These brief statements (developed in part by the Association of Campus Ministers) help to define the theological positions generally held by members of the Impact Campus Ministries, and their constituent churches known as the “Independent Christian Churches” and “Churches of Christ”:

  1. God is one being eternally coexisting in three persons—God the Father, God the Son, and God the Holy Spirit. He is the source of all creation (Gen. 1:1; John 1:1-2), which He sustains (Col. 1:17) and is in the process of redeeming (Rom. 8:19-22). God the Father loves us and desires that we have fellowship with Him as His children (I John 1:3).

  2. Jesus of Nazareth is the incarnation of God the Son. He is the Word become flesh (John 1:14), and He now holds all authority in heaven and on earth (Matt. 28:18). He is both Savior and Lord. For our salvation, He was born a man, lived a sinless life, and suffered a brutal death on the cross. He was raised from the dead, and ascended into heaven where He is now our high priest and advocate. He and he alone is the head of the Church.

  3. The Holy Spirit is a “person” and not a “thing,” “power,” or “force.” Although co-equal with God as Father and Son, Scripture shows that the Holy Spirit works interpersonally and actively in the world, seeking to glorify Jesus and the Father. The Holy Spirit actively works to convict people of their own sin, of God’s righteousness, and judgment to come (John 16:5-11). The Holy Spirit indwells (lives inside) believers individually, and corporately in the Church—the body and bride of Christ. The Holy Spirit produces fruit within the life of each Christian and also works to produce in each believer a pure heart, which results in Christ-like character expressed in private and public conduct and action. The Holy Spirit also endows each believer with gifts for service or ministry in the kingdom.

  4. The Bible is not just “A” book—it actually exists as a collection of 66 separate and distinct literary works known as the Old and New Testament Scriptures. It is the uniquely inspired Word of God (2 Tim. 3:14-17; 2 Peter 1:16-21). We firmly hold that the Bible stands as the only rule or standard of faith and practice for Christians. We affirm that Scripture is the only authoritative revelation from God by which we know God’s will and Christ’s authority. We seek to assert what the Scriptures clearly assert and allow freedom in other cases. We believe that to grasp the meaning of Scripture it is our solemn responsibility to seek to understand divine intent, through authorial intent, and we seek to apply its teaching to the individual Christian’s life, as well as to the contemporary church and to any culture in which Christians live.

  5. The Church is the body of Christ on earth, the undivided, unified, and organic community of believers throughout the world. Upon surrender to Christ, a person is added to the Church. In addition, the priesthood of all believers means each Christian is called to be a serving minister, faithfully utilizing the gift or gifts given to him or her by Jesus and through the Holy Spirit (1 Peter 2:9-10). The Church’s mission (and therefore every individual disciple’s mission) is to live out the Great Commission (Matt. 28:18-20).

  6. Human beings were created by God to walk in fellowship with Him. We were created to glorify God. However, all (except Jesus) have sinned and fall short of the glory of God (Rom. 3:23). Because of this, we must rely solely on God’s generous offer of mercy, compassion, grace and forgiveness. Each human, from the moment life begins, is made in the image of God (imago dei), and as such, is a person valued and loved by God. As the human objects of His love we are to be nurtured, protected, and developed. The primary purpose of every human’s existence is to glorify God.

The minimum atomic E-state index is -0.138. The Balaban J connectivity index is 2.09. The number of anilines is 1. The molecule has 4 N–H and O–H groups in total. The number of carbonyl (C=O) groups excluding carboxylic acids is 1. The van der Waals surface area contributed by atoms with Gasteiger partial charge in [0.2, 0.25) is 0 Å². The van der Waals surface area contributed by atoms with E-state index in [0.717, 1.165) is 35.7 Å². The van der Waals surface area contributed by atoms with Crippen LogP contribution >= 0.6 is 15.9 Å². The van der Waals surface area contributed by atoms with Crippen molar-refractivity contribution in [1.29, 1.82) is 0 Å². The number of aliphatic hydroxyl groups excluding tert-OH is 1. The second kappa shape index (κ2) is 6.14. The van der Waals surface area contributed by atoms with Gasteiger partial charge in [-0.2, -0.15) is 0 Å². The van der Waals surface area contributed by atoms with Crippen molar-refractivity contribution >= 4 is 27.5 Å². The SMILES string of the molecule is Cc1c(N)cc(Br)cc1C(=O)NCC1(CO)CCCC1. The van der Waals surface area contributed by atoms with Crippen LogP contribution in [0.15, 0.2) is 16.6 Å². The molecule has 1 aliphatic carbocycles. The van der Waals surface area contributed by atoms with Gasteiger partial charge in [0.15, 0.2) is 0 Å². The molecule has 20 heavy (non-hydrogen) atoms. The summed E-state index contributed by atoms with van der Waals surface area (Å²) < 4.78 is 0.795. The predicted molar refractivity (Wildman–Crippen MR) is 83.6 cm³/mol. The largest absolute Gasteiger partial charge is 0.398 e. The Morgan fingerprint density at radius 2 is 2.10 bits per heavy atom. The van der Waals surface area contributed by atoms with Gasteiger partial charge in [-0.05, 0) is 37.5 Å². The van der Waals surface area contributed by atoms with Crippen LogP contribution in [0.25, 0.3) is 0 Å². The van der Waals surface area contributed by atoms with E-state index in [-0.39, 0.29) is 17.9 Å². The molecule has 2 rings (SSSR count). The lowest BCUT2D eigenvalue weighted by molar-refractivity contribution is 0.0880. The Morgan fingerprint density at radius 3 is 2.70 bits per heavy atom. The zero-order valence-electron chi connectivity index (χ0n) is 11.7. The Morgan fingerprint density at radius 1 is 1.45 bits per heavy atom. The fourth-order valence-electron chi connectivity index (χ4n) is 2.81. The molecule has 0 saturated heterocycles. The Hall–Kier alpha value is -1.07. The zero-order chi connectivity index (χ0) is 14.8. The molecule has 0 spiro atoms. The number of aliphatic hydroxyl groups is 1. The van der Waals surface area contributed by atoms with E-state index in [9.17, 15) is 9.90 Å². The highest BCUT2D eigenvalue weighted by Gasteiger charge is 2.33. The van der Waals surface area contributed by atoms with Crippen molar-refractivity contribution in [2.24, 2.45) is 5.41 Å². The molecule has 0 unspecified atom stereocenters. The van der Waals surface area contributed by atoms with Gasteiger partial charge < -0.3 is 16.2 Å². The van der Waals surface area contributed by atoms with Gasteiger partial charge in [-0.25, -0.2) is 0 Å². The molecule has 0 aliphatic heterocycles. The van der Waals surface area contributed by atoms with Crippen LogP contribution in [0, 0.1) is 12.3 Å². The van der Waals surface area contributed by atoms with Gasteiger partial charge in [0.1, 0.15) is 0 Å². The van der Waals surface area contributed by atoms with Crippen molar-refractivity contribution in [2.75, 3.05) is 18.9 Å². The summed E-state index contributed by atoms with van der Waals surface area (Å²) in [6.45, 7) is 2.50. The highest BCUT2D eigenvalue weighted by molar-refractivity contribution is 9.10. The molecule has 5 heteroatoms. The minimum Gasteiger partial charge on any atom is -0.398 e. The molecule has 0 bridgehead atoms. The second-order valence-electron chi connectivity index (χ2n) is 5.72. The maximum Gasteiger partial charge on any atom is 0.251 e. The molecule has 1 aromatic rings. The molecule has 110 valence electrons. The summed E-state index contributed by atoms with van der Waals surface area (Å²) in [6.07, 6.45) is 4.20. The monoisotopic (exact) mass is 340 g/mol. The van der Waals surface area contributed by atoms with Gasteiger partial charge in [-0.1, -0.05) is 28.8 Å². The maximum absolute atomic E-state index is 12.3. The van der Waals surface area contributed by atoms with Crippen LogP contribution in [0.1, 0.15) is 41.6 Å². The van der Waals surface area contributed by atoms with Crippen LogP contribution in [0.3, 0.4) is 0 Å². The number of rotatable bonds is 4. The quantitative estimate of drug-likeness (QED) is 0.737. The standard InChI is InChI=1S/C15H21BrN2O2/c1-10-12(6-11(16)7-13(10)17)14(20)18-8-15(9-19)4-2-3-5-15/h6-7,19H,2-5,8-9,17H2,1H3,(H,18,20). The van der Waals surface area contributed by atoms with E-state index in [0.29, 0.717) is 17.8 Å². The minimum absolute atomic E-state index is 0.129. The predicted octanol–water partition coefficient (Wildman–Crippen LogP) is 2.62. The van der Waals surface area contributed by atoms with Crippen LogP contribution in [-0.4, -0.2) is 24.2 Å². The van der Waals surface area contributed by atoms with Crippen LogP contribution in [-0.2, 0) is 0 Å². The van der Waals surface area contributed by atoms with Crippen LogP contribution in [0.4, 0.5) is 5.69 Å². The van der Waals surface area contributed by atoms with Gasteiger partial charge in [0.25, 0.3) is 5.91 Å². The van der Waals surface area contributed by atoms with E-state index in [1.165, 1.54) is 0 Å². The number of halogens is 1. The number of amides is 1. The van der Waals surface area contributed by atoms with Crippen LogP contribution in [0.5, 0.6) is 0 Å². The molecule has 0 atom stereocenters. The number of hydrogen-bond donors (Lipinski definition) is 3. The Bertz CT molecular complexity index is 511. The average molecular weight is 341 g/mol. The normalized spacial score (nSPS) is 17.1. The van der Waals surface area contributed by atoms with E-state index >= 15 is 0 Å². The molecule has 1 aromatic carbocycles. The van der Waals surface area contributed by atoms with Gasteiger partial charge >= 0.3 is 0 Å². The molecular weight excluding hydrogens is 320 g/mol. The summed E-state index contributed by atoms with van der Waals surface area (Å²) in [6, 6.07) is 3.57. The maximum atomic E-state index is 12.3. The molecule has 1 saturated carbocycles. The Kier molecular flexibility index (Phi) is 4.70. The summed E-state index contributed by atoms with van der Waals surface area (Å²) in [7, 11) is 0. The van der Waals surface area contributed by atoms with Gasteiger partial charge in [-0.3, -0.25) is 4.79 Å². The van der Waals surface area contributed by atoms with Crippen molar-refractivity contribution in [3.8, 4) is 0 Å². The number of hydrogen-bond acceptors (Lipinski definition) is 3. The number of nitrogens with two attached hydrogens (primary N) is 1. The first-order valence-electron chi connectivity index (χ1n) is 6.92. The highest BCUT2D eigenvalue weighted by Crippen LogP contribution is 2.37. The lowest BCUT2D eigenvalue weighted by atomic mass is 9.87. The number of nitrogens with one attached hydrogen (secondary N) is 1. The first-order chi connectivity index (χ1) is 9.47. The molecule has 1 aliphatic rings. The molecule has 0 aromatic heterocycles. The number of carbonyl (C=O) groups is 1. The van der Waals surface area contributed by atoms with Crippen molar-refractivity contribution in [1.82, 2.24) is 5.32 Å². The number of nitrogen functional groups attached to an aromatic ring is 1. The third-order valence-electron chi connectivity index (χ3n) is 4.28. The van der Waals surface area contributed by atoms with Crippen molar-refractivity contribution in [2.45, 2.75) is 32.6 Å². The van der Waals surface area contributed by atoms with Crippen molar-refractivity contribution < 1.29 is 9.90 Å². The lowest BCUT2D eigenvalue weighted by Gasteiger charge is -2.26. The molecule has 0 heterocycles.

7. Salvation is by God alone through Jesus Christ alone. Salvation is by grace through faith (Eph. 2:8-9). This salvation is welcomed through hearing the Good News, acknowledging (confessing) Jesus as Lord, turning from sin (repentance), being baptized (Acts 2:38, 3:19, 8:12, 10:47-48; and Rom.10:9-10), living in fellowship with Christ and His Church (Eph. 2:1-22), and demonstrating the love of God to the world (Matthew 28:18-20). In our salvation, we are being transformed into the likeness of Christ (see 2 Corinthians 3:18).

  8. Baptism represents a part of the believer’s proper response in obedience to Christ—“…the appeal of a good conscience toward God” (1 Pet. 3:21). As an act of faithful obedience, baptism in no way represents a “work” through which salvation is earned by any meritorious act or effort on the part of the believer (Eph. 2:8-10). The writers of Scripture record that in baptism (meaning “immersion” in water) the following things occurred: See… a believer is crucified and buried with Christ (Rom. 6:3-4), receives forgiveness of sin and the Holy Spirit as a gift (Acts 2:38), is resurrected (Col. 2:12) and clothed with Christ (Gal. 3:27), and has ones’ sins washed away (Acts 22:16)—all because of God’s merciful, compassionate, and free gift of grace received by faith.

  9. The Christian life does not end at conversion—it begins. The indwelling of the Holy Spirit brings new life and new joy. Every person who comes to the Father through Jesus (as just described) becomes a dynamic disciple– personally dedicated to spiritual growth, Christian community, and Kingdom priorities. Once saved by grace, by grace we live.